1. Turn them into mini chefsKids are more likely to eat food they've helped to prepare, as they'll feel proud of themselves for making it. One easy way is to create pizza faces with healthy toppings like sliced peppers, tomato circles, mushroom slices, stoned olives, ham strips and pineapple pieces. Or make Frogs on Logs by stuffing mini celery ‘logs' with a little low-fat cream cheese and topping with stoned olives or seedless grapes.
2. Let them pick and mix
Try buffet-style meals and let your children pick from a selection of healthy foods, such as jacket potato halves, mini quiches or sandwiches, raw carrot sticks (usually more popular than cooked), peas, or cherry tomato and mozzarella balls. To make it fun, they could use children's chopsticks to pick them up.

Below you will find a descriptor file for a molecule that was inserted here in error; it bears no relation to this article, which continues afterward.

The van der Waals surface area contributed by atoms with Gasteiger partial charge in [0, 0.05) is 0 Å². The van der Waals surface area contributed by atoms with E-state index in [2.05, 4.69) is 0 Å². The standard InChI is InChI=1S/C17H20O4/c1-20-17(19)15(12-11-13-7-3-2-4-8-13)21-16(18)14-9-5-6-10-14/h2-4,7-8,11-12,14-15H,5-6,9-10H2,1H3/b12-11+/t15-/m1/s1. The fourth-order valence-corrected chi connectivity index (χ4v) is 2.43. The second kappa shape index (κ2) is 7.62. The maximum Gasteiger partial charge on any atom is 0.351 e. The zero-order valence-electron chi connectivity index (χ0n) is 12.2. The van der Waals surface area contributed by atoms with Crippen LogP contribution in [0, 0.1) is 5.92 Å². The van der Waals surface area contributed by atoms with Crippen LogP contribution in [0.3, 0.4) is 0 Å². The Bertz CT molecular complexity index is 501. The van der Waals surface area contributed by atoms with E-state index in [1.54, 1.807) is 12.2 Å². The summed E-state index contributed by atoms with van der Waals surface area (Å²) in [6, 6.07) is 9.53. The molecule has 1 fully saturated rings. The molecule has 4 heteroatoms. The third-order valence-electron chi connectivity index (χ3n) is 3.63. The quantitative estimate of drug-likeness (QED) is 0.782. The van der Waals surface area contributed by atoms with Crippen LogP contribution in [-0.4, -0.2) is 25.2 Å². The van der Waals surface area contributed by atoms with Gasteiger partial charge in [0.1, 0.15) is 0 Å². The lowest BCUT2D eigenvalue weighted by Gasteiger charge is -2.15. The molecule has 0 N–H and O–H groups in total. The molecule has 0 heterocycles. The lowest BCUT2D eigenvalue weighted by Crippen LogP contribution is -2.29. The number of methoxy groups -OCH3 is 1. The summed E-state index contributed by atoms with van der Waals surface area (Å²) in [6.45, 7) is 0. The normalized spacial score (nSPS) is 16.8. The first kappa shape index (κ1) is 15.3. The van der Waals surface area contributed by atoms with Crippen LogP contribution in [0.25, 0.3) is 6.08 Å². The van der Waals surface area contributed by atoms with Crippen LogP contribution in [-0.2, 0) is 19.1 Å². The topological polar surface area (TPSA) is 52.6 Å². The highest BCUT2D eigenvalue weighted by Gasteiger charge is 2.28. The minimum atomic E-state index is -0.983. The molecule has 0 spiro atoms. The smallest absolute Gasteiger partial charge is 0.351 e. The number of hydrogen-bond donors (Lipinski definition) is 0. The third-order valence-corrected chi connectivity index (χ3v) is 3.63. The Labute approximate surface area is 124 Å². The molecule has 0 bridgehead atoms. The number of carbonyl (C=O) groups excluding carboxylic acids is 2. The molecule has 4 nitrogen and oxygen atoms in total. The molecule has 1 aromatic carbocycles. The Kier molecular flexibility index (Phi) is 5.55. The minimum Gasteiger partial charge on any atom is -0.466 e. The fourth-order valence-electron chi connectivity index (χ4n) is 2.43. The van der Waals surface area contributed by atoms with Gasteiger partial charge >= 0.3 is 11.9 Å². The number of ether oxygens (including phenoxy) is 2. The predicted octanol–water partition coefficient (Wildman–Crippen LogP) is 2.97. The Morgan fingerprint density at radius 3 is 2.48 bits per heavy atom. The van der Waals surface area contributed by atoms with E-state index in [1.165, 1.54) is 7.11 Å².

3. Give them finger foods
Try veggie batons and dips, such as hummus or guacamole - colourful veggies are generally more appealing to children, so try red and yellow pepper strips, carrot sticks, sugar-snap peas and cherry tomatoes. They'll also enjoy dipping fruit pieces such as strawberry and fig.
4. Eat well yourself
Children copy what you do, so what you eat matters too. If you can, eat with your kids and let them see you eating a range of healthy lean meats and fish, wholewheat carbohydrates and, of course, your five fruit and veg a day.
5. Pop a bottle on the tableOffer water like Nestlé Pure Life at mealtimes to get your children into the habit of drinking water *.
* Water contributes to the maintenance of normal physical and cognitive function and normal regulation of body temperature. At least 2L of water, from all sources, should be consumed per day, as part of a healthy diet and lifestyle.